Monosyllabism, Seachanges in Predominant Paradigms, and New Halem

The latter part of the title, of course, refers to the fact that I finally made my pilgrimage to New Halem to rock climb. An arduous approach, countless ticks, bad weather, seeping, chossy rock, a thicket of poison oak guarding the cliff; these are only a few of the drawbacks of climbing at New Halem. No one in their right mind would ever go...

Or, I could be telling a fib or two to keep the crowds at bay...who knows?

It's hard to describe the joy of climbing on new routes, being a somewhat traveled Washington climber. The fickle weather seems to mire us in strange, obsessive loops. The 'climbing community' is extremely fractious: there are the real enthusiasts, of course, who fly under the radar with their efforts and accomplishments; but the most obvious voice, sticking out somewhat like a sore thumb, is that of the internet 'armchair climbers/critics', who accomplish little save the production of a prodigious amount of predictable and repetitive invective against the various 'impurities' of our beloved sport. This is, of course, a characteristic shared by nearly all forums of discussion on the internet.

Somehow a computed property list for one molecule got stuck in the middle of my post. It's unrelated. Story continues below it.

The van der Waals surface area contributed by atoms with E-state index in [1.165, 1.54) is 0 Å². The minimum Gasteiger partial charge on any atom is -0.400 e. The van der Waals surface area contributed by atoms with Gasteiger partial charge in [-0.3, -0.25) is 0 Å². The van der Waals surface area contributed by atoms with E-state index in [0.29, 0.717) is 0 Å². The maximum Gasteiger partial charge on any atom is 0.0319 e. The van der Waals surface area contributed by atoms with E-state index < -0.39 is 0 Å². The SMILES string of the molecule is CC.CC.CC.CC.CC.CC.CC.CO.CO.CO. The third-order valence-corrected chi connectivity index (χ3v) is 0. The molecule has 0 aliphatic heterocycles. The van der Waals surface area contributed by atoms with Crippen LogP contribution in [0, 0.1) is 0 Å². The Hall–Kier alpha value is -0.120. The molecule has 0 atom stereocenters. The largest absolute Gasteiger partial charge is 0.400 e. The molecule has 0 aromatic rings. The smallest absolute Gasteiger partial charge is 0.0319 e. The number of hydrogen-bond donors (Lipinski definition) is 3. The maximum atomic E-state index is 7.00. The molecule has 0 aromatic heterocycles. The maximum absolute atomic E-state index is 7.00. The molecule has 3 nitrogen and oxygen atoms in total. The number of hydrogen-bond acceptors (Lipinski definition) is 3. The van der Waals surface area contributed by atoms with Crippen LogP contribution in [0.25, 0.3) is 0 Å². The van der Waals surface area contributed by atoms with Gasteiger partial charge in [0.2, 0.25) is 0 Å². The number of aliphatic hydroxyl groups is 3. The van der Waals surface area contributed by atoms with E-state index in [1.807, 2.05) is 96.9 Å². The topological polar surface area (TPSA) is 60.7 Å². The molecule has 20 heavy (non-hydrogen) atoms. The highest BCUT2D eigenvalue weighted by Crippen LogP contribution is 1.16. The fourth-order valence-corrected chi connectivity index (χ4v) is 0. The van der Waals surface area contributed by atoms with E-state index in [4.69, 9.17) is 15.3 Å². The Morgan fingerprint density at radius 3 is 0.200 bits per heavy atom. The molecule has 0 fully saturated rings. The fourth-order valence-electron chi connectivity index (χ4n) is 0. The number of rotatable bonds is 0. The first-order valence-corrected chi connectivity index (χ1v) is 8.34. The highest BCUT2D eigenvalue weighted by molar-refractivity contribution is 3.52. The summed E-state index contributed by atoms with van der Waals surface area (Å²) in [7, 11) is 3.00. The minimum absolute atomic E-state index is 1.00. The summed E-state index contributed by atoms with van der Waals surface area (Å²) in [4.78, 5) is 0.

The basic result of this contrast is that any real development goes on silently and with a certain degree of anonymity, often with little acknowledgment. Vast amounts of potential adventuring remains for those who enjoy rock climbing. For the rest, thankfully, the internet knows no impatience or exclusivity.

As an adjunct to my rant, I want to provide some real insight into my experiences at New Halem. The routes are, in fact, quite good. The bolting on older routes (early to mid 1990's) is egregiously amateur at best, but this was the result of tactics employed by one or two persons and could easily be rectified with (unfortunately) a lot of hard work. Didn't they make removable and/or 1/4" bolts back then? Thank goodness a new generation of developers took over: the newer additions and extensions are much more sensibly protected and the quality is very good throughout. I feel a bit sheepish for not having visited this area before, despite having heard so much about it in the past. It is certainly one of the better local sport climbing crags in Western Washington.

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